A travel agent used to be essential. A normal person couldn’t fly on a plane, sail on a cruise or put together a vacation itinerary without the access and expertise of a travel agent.
Note: This is an excerpt from The Versus Issue, the second print magazine from Skift.
But the advent of online booking sites in the 1990s, and the ability for consumers to book direct with hotel brands and air carriers, quickly changed the business model for successful travel agents.
With airlines no longer offering commissions on tickets booked by travel agents, and direct bookings incentivizing consumers to book on the Internet, thousands of travel agencies were forced out of business in the last two decades.
Today, most travel agents prefer the term travel consultant. Instead of marketing themselves as a mere intermediary between the travel distribution system and travelers, they bring extensive knowledge on specific areas of travel to their clients.
No travel consultant expects, or even wants, to book a single air ticket for a client anymore. The divide between the travel agent who follows orders and the travel consultant who develops experiences could not be wider.
More than 64,000 travel agents were active in the U.S. in 2014, according to the Bureau of Labor Statistics. Even more agents who are affiliated with a travel agency or consortia but work remotely are out there serving clients. A travel agency offering pamphlets and free coffee out of a strip mall is rapidly becoming a thing of the past.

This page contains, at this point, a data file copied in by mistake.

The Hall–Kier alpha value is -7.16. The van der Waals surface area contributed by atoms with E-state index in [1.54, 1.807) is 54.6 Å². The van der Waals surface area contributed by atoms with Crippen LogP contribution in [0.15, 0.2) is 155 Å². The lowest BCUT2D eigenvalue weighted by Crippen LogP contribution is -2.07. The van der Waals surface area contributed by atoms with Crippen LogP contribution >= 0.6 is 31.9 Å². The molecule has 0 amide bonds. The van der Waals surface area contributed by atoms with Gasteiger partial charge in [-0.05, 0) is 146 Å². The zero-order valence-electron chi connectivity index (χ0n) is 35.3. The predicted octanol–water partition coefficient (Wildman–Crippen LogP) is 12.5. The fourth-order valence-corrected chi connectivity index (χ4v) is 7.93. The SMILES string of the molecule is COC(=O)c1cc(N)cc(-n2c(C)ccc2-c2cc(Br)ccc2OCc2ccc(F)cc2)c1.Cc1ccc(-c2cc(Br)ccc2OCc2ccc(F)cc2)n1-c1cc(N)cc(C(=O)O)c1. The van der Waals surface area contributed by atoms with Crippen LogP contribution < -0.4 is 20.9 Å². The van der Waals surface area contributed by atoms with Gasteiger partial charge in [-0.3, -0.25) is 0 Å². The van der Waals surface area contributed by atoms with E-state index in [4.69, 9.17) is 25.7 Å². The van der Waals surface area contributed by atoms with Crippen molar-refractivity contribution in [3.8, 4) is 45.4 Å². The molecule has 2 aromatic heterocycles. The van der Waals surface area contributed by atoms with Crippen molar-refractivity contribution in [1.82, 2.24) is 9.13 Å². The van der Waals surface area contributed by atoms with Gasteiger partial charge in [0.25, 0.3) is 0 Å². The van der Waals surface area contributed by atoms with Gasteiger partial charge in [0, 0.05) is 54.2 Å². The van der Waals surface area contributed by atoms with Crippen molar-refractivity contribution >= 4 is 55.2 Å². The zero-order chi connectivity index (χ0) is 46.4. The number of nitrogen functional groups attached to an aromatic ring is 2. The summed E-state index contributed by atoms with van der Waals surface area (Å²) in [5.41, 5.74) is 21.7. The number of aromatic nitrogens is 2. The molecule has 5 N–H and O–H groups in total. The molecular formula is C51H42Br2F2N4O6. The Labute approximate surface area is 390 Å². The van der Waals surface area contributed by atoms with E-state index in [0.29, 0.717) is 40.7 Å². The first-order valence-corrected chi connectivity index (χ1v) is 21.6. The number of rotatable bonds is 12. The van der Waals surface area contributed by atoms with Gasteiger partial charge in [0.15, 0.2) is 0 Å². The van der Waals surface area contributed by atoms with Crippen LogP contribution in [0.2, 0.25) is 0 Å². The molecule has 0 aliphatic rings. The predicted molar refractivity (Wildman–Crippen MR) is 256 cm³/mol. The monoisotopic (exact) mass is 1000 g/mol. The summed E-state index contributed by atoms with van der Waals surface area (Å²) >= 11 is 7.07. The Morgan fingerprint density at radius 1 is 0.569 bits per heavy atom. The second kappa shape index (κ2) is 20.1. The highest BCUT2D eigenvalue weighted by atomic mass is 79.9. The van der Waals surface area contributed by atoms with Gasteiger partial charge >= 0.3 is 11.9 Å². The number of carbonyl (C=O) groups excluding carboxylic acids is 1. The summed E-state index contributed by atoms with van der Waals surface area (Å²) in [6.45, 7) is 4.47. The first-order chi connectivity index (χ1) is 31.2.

As the demand for customized and boutique experience has skyrocketed, travel consultants have positioned themselves to serve the needs of travelers looking outside the mainstream. Whether it’s luxury travel, river cruising, voluntourism or LGBT-friendly experiences, there is a travel consultant out there that fits every consumer need.
Clever travel consultants have positioned themselves as advocates of their clients, especially when trips go wrong. Having a consultant rebook your canceled flight immediately after sending a text message, instead of having to wait in line at the airport with 200 other disgruntled flyers, is an amenity that travelers are willing to pay for.
Most travel consultants are still skeptical of the sharing economy. They won’t, for instance, move you from one Airbnb to another if your host’s apartment smells like a diaper.